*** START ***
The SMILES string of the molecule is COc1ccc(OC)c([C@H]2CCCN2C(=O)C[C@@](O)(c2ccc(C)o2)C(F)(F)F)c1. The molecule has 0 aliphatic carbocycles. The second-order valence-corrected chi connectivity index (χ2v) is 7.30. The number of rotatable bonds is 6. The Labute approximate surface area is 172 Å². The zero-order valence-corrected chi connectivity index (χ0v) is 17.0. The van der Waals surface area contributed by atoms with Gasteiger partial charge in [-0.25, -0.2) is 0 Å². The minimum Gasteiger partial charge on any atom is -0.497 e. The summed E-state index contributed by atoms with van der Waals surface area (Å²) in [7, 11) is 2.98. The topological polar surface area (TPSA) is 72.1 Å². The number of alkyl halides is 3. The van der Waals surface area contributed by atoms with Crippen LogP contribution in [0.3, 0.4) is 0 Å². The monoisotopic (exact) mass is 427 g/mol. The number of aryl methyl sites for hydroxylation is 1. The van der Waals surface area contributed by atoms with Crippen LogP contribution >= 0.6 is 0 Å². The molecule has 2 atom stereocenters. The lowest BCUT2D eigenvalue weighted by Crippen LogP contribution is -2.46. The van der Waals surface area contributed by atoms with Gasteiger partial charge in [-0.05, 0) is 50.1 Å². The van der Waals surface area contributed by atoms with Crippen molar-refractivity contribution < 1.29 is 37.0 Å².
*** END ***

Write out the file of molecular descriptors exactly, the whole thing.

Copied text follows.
The SMILES string of the molecule is COc1ccc(OC)c([C@H]2CCCN2C(=O)C[C@@](O)(c2ccc(C)o2)C(F)(F)F)c1. The molecule has 0 aliphatic carbocycles. The second-order valence-corrected chi connectivity index (χ2v) is 7.30. The number of rotatable bonds is 6. The Labute approximate surface area is 172 Å². The zero-order valence-corrected chi connectivity index (χ0v) is 17.0. The van der Waals surface area contributed by atoms with Gasteiger partial charge in [-0.25, -0.2) is 0 Å². The minimum Gasteiger partial charge on any atom is -0.497 e. The summed E-state index contributed by atoms with van der Waals surface area (Å²) in [7, 11) is 2.98. The topological polar surface area (TPSA) is 72.1 Å². The number of alkyl halides is 3. The van der Waals surface area contributed by atoms with Crippen LogP contribution in [0.3, 0.4) is 0 Å². The monoisotopic (exact) mass is 427 g/mol. The number of aryl methyl sites for hydroxylation is 1. The van der Waals surface area contributed by atoms with Crippen LogP contribution >= 0.6 is 0 Å². The molecule has 2 atom stereocenters. The lowest BCUT2D eigenvalue weighted by Crippen LogP contribution is -2.46. The van der Waals surface area contributed by atoms with Gasteiger partial charge in [-0.05, 0) is 50.1 Å². The van der Waals surface area contributed by atoms with Crippen molar-refractivity contribution < 1.29 is 37.0 Å².